Government corruption and the Progressive era
This political cartoon reveals that during the industrialization of America monopolies gained power in the government to benefit their companies. Corporations and political machines corrupted the government until President Roosevelt led reforms to clean the government.
Ignore the ad...the video is explain by john green which explain corruption during the progressive era. the video is called glidded because the massive inequality in the united states.Gilded Age politics were marked by a number of phenomenons, most of them having to do with corruption. On the local and state level, political machines wielded enormous power. John gets into details about the most famous political machine, Tammany Hall. Tammany Hall ran New York City for a long, long time, notably under Boss Tweed. Graft, kickbacks, and voter fraud were rampant, but not just at the local level. Ulysses S. Grant ran one of the most scandalous presidential administrations in U.S. history, and John will tell you about two of the best known scandals, the Credit Mobilier scandal and the Whiskey Ring. There were a few attempts at reform during this time, notably the Civil Service Act of 1883 and the Sherman Anti-trust act of 1890. John will also get into the Grange Movement of the western farmers, and the Populist Party that arose from that movement. The Populists, who threw in their lot with William Jennings Bryan, never managed to get it together and win a presidency, and they faded after 1896. Which brings us to the Progressive Era. You can directly support Crash Course at Subscribe for as little as $0 to keep up with everything we're doing. Also, if y...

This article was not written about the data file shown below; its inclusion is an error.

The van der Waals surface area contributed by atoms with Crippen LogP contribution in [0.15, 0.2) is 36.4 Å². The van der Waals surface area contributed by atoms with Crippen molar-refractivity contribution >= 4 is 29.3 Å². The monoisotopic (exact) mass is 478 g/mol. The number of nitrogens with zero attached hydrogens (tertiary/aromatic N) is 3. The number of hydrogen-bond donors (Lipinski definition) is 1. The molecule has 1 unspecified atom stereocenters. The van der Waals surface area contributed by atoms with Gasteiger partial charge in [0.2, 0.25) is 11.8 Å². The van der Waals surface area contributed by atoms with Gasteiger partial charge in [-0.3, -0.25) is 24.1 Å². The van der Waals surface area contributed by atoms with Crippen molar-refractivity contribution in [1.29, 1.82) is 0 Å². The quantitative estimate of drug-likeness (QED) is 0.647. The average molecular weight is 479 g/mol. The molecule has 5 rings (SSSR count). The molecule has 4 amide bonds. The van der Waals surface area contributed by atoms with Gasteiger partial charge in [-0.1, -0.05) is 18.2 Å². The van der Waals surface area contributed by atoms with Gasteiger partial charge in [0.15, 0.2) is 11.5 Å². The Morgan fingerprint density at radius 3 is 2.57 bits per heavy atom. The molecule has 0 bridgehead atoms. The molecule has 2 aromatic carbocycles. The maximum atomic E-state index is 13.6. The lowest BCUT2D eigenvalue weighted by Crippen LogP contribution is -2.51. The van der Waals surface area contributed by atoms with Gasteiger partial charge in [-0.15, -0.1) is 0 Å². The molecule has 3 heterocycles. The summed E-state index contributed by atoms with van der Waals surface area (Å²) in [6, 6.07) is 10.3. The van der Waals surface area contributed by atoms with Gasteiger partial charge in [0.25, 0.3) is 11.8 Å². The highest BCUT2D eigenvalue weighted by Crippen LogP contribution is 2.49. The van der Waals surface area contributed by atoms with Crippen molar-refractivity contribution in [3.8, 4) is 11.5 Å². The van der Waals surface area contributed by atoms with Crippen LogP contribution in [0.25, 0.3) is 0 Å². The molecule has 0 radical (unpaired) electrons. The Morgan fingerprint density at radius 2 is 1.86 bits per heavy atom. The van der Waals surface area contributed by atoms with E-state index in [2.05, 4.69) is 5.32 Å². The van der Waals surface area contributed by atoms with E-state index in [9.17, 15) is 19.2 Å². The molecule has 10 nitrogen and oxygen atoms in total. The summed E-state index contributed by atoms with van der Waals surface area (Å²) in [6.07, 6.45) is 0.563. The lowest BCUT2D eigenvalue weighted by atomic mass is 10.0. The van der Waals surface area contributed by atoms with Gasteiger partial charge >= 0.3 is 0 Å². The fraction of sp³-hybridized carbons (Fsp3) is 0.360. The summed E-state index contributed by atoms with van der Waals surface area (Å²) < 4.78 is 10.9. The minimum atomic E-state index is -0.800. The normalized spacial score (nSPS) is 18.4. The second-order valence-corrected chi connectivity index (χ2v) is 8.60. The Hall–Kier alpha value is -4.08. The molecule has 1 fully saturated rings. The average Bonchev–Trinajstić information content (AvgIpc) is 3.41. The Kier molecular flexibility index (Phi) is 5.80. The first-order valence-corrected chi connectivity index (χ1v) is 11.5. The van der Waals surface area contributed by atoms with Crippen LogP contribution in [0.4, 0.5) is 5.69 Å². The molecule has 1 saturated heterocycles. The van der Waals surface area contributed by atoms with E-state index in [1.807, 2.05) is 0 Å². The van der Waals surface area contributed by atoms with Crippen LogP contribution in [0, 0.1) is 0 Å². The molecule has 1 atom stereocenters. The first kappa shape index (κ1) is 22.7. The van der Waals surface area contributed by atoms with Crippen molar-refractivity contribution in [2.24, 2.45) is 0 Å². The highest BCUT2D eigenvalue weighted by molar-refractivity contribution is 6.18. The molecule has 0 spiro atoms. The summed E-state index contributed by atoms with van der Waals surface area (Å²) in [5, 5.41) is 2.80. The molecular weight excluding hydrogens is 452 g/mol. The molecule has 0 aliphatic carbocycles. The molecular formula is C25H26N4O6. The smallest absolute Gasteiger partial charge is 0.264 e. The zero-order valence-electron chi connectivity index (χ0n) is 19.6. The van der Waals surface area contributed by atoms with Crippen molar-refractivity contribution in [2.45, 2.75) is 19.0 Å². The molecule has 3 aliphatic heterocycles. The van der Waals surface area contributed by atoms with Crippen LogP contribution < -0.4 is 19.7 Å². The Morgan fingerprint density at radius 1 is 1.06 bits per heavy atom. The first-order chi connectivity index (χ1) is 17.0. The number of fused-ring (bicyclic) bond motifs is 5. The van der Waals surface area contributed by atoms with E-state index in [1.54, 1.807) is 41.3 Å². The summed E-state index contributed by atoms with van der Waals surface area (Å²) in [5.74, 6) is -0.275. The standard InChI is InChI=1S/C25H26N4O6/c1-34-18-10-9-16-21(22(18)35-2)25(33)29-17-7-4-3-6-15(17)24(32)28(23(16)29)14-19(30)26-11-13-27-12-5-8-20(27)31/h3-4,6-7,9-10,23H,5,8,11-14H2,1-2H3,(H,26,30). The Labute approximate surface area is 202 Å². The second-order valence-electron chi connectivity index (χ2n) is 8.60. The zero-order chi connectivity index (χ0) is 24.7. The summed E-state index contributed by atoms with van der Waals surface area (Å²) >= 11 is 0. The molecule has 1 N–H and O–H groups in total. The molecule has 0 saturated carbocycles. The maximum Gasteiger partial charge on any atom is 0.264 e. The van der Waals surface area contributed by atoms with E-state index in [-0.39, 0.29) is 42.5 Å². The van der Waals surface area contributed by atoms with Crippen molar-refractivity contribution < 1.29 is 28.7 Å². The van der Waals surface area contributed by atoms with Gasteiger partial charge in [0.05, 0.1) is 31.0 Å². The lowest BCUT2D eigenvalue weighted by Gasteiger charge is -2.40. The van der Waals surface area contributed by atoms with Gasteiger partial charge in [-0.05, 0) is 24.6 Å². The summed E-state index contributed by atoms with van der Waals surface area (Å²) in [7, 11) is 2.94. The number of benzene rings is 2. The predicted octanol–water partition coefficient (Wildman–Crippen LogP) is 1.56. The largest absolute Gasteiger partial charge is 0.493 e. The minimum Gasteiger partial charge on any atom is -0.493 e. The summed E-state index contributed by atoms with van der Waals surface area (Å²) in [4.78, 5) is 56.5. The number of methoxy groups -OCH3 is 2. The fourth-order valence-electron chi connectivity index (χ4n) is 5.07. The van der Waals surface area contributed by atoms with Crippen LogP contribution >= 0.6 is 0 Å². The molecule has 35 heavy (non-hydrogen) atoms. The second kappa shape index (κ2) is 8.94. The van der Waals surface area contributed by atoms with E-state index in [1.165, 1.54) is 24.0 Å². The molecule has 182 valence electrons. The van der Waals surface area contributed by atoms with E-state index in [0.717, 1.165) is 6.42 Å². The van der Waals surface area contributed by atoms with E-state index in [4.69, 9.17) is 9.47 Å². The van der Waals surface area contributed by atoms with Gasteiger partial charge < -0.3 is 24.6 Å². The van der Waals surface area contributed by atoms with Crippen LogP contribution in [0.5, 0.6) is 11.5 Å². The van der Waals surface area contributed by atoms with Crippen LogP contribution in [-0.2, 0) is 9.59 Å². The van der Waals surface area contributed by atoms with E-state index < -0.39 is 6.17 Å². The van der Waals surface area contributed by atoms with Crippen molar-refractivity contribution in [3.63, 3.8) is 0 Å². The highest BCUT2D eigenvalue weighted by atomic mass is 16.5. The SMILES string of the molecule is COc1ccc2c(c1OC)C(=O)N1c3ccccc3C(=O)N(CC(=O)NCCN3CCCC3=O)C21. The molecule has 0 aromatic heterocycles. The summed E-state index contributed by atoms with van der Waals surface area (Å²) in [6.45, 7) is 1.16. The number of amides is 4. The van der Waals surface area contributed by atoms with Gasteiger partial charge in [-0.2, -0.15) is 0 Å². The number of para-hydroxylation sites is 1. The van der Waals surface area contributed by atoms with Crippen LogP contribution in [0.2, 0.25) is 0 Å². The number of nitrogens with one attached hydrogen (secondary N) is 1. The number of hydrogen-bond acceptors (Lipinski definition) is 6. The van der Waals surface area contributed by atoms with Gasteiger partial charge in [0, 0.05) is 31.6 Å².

The Seventeenth Amendment (primary source) provided for the direct election of Senators by the people rather than by the state legislatures as the original Constitution called for. This prevent corruption by not allowing politicians to give positions of power in the government to supporters and friends.
Theodore Roosevelt (T.R.) He had wanted voter registration made more difficult. He wanted voting to be done by the secret ballot. The purpose would be to allow the people to legislate without a state legislature or to force legislatures to have some laws approved by the electorate. He also wanted drug prohibition (alcohol and cocaine were the main targets) because political machines used them to bribe voters and because they believed that the lower classes had to be protected from themselves. Some acts were passed. During Theodore Roosevelt’s presidency The Sherman Anti-Trust Act was also law. T.R. goal was to end big business monopolies and the act enabled government departments and private individuals to use the court system to break up any organization or contract alleged to be in restraint of trade. This had put a slow stop to major business monopolies, although there were some violations of The Sherman Act.
President Theodore Roosevelt slays the elephant of government corruption!
How did government corruption affect industrialization in America and how did the progressive movement try to solve government corruption?
Industrialization affected corruption in the government by allowing monopolies to rise and gain power over their work force. Political machines would promise jobs to immigrants that came to America for jobs in exchange for immigrants voting for whomever the machines wanted in government power. The progressive movement tried to solve government corruption by passing the 17th amendment and the Sherman Antitrust act. President Roosevelt was an active reformer.

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